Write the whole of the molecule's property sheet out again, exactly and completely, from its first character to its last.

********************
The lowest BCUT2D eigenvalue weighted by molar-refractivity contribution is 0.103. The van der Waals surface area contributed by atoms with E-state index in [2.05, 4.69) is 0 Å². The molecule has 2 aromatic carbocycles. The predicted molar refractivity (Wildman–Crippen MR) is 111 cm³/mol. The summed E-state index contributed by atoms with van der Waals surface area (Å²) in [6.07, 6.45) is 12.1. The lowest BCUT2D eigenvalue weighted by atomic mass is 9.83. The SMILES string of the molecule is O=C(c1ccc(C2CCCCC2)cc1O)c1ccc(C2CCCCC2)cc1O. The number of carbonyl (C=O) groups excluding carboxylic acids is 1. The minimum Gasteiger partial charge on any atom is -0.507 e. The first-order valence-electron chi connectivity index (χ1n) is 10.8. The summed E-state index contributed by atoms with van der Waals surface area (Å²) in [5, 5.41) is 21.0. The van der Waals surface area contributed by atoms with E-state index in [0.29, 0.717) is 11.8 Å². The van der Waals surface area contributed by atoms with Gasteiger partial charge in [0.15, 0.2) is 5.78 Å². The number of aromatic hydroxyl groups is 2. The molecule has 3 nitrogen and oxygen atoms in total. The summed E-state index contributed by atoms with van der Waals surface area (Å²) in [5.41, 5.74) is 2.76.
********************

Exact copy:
The lowest BCUT2D eigenvalue weighted by molar-refractivity contribution is 0.103. The van der Waals surface area contributed by atoms with E-state index in [2.05, 4.69) is 0 Å². The molecule has 2 aromatic carbocycles. The predicted molar refractivity (Wildman–Crippen MR) is 111 cm³/mol. The summed E-state index contributed by atoms with van der Waals surface area (Å²) in [6.07, 6.45) is 12.1. The lowest BCUT2D eigenvalue weighted by atomic mass is 9.83. The SMILES string of the molecule is O=C(c1ccc(C2CCCCC2)cc1O)c1ccc(C2CCCCC2)cc1O. The number of carbonyl (C=O) groups excluding carboxylic acids is 1. The minimum Gasteiger partial charge on any atom is -0.507 e. The first-order valence-electron chi connectivity index (χ1n) is 10.8. The summed E-state index contributed by atoms with van der Waals surface area (Å²) in [5, 5.41) is 21.0. The van der Waals surface area contributed by atoms with E-state index in [0.29, 0.717) is 11.8 Å². The van der Waals surface area contributed by atoms with Gasteiger partial charge in [0.15, 0.2) is 5.78 Å². The number of aromatic hydroxyl groups is 2. The molecule has 3 nitrogen and oxygen atoms in total. The summed E-state index contributed by atoms with van der Waals surface area (Å²) in [5.41, 5.74) is 2.76.